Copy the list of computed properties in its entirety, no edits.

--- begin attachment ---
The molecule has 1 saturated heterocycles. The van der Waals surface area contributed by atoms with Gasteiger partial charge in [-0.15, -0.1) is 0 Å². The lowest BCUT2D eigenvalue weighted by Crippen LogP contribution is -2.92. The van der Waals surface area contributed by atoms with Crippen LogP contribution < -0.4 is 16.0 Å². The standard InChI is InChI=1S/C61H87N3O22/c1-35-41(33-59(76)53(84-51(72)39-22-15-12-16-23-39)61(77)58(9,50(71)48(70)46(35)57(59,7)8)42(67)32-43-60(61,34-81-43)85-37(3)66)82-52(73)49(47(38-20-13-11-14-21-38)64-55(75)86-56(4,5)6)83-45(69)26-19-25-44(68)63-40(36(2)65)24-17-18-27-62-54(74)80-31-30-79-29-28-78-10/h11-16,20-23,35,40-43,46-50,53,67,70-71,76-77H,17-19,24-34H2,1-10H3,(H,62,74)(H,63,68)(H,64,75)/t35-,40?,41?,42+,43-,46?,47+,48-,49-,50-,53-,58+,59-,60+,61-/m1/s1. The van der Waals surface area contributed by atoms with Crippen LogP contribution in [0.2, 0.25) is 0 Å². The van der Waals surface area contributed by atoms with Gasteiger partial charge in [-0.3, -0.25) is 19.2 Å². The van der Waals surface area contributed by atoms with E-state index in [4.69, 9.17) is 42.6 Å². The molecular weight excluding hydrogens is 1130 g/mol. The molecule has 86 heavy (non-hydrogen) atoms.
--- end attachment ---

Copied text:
The molecule has 1 saturated heterocycles. The van der Waals surface area contributed by atoms with Gasteiger partial charge in [-0.15, -0.1) is 0 Å². The lowest BCUT2D eigenvalue weighted by Crippen LogP contribution is -2.92. The van der Waals surface area contributed by atoms with Crippen LogP contribution < -0.4 is 16.0 Å². The standard InChI is InChI=1S/C61H87N3O22/c1-35-41(33-59(76)53(84-51(72)39-22-15-12-16-23-39)61(77)58(9,50(71)48(70)46(35)57(59,7)8)42(67)32-43-60(61,34-81-43)85-37(3)66)82-52(73)49(47(38-20-13-11-14-21-38)64-55(75)86-56(4,5)6)83-45(69)26-19-25-44(68)63-40(36(2)65)24-17-18-27-62-54(74)80-31-30-79-29-28-78-10/h11-16,20-23,35,40-43,46-50,53,67,70-71,76-77H,17-19,24-34H2,1-10H3,(H,62,74)(H,63,68)(H,64,75)/t35-,40?,41?,42+,43-,46?,47+,48-,49-,50-,53-,58+,59-,60+,61-/m1/s1. The van der Waals surface area contributed by atoms with Crippen LogP contribution in [0.2, 0.25) is 0 Å². The van der Waals surface area contributed by atoms with Gasteiger partial charge in [-0.3, -0.25) is 19.2 Å². The van der Waals surface area contributed by atoms with E-state index in [4.69, 9.17) is 42.6 Å². The molecular weight excluding hydrogens is 1130 g/mol. The molecule has 86 heavy (non-hydrogen) atoms.